A juvenile goblin shark was caught in a trawl net last week off the southeast Australian coast near Gabo Island, which is situated just to the south of the Victoria-New South Wales border.
The goblin shark is a rarely seen species of deep-water shark which stopped evolving 70 million years ago during the dinosaur era, for which reason it is often referred to as a “living fossil”. Described by Alan Scrymgeour of the Sapphire Coast Marine Discovery Centre as belonging to an “evolutionary dead end”, the species is the last surviving member of the Mitsukurinidae family, which dates back to approximately 125 million years ago.
Lochlainn Kelly, 22, was fishing with his father Mike when he spotted the shark — whether it was still alive at this point we don’t know — in their net full of crayfish. Mr Scrymgeour estimated the specimen was two to three years old judging by its length of 1.2 metres. Fully grown goblin sharks grow to around 3.8 metres.
The two fishermen handed the shark over to the Wharf Aquarium, whose curator, Michael McMaster, spoke to Grind TV: “They are a very deep-water shark that has been rarely recorded from Australian waters,” he said. “[It] does not mean that they are rare in the waters in which they live, it is just that very little fishing is done at the depth in which they live. Because so few have been studied very little is known about them.” McMaster also said they locate the crustaceans and cephalopods that constitute their diet using hundreds of small sensors in their “nasal paddle”, which can detect minutely small electrical fields. As a consequence of this hunting method, he said, “their teeth are often found in underwater electrical cables.”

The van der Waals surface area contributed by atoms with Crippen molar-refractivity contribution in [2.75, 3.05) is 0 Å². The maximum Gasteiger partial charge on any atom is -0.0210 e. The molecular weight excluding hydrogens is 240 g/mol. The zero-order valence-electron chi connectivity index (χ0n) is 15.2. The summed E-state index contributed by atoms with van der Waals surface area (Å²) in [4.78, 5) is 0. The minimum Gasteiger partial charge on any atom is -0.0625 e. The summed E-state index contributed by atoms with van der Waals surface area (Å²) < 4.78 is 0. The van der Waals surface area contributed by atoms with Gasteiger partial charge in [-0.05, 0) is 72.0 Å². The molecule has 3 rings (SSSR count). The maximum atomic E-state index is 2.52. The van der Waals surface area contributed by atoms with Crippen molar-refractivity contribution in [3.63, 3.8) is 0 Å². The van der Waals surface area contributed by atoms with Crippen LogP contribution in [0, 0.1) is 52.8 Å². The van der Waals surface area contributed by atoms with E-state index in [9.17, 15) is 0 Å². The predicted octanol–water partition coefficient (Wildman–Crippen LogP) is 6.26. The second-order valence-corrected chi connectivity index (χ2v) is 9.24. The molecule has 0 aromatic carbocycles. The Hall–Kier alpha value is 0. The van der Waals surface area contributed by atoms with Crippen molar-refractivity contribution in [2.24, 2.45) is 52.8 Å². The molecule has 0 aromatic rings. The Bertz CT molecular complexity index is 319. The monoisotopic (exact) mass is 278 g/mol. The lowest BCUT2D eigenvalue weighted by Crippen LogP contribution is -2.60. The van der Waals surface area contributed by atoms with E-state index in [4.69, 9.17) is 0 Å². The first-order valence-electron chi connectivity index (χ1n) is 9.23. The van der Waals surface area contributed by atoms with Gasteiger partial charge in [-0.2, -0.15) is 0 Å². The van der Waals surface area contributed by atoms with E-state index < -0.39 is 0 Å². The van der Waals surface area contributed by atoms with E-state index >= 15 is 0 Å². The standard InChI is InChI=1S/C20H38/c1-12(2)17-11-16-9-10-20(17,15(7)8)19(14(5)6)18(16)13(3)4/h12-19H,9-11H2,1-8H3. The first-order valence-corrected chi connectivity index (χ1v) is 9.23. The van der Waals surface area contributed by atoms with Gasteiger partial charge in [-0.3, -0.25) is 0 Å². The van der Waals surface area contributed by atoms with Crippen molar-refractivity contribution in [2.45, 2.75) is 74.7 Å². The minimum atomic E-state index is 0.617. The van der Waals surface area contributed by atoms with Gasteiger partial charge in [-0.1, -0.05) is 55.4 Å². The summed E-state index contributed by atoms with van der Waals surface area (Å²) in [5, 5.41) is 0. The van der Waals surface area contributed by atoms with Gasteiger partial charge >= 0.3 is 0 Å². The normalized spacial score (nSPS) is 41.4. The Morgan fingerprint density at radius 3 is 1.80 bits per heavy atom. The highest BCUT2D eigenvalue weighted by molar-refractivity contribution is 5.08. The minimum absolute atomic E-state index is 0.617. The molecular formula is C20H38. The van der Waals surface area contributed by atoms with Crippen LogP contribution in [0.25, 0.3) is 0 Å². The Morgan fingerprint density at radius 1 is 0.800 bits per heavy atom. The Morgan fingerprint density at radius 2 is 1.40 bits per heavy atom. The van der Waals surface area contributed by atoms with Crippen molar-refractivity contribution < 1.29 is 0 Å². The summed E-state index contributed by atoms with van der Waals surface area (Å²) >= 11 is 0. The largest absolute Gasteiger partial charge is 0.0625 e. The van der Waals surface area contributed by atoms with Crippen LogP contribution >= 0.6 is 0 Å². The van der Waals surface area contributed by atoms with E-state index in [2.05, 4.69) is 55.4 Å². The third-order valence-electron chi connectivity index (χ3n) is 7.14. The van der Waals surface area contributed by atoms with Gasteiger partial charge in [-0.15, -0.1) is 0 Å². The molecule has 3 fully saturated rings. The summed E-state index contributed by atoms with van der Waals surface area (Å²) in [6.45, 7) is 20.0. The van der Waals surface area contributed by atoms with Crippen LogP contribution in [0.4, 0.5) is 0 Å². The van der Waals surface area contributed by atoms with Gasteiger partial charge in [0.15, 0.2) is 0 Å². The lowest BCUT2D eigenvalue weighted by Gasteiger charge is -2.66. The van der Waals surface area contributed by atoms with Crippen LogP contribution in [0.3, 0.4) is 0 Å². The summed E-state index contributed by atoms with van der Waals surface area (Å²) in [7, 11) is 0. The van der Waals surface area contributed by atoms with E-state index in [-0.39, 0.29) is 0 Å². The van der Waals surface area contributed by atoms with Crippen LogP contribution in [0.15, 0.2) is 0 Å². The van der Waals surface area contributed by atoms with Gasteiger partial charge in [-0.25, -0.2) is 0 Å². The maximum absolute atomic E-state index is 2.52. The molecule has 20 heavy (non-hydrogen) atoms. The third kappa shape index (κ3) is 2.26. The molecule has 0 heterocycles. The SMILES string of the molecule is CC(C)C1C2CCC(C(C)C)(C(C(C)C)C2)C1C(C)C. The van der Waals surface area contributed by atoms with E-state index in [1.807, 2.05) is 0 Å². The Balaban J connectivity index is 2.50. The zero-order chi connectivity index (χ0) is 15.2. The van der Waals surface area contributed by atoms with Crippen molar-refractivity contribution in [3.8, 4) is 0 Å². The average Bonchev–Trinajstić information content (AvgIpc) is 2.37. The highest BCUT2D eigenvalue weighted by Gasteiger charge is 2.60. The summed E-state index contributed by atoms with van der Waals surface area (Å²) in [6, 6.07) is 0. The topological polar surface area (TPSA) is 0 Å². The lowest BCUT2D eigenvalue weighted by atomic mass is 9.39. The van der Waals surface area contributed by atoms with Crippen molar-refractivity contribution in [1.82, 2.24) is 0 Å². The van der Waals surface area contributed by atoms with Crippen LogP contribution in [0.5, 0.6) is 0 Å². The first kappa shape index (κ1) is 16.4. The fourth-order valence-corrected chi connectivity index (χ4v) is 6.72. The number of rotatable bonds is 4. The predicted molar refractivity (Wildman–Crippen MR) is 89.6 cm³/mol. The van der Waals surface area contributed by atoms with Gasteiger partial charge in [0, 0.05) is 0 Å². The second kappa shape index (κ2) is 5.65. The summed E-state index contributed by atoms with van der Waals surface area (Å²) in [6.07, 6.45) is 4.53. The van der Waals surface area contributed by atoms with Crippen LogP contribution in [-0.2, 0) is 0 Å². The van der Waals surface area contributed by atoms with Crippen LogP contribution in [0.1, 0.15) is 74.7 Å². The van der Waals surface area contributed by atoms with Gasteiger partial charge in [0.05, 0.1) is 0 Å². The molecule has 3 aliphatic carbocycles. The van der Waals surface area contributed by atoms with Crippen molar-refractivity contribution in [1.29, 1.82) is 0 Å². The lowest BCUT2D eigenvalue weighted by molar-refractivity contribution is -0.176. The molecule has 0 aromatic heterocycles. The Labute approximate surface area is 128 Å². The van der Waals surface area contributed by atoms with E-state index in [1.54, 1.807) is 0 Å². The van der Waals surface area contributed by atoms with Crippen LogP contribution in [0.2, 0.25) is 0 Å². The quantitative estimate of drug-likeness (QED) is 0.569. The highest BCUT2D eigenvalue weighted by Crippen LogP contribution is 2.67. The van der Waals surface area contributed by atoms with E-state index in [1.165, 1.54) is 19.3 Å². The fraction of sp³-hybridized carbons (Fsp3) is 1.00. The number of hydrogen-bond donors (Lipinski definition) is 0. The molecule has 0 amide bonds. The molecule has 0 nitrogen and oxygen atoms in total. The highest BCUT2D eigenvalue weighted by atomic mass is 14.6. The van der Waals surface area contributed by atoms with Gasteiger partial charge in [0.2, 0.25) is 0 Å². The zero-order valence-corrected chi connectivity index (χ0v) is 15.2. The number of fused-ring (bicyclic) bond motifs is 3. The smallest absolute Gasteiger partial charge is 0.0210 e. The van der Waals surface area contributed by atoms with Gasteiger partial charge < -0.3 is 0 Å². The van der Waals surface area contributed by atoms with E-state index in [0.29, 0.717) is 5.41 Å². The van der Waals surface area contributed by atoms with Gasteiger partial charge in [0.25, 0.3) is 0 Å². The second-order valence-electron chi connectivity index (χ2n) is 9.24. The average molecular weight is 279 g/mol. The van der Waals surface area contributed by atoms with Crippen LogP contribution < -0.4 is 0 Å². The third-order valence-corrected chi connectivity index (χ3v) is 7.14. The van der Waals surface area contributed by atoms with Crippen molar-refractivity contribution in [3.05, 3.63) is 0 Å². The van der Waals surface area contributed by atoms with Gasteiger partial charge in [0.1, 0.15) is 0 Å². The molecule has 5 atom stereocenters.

They tend to dwell in water around 3,000 to 4,000 feet deep, though this one was caught at at depth of around 2,000 feet. Last year an 18-foot goblin shark, shown below, was caught with a net in the gulf of Mexico by fisherman Carl Moore, who released the shark back into the water after taking photos of the animal. NOAA shark expert John Carlson said it was “only the second confirmed sighting in the Gulf; the majority of specimens are found off Japan or in the Indian Ocean and around South Africa.” Moore was told at the time that he was probably one of only ten people who had seen one alive.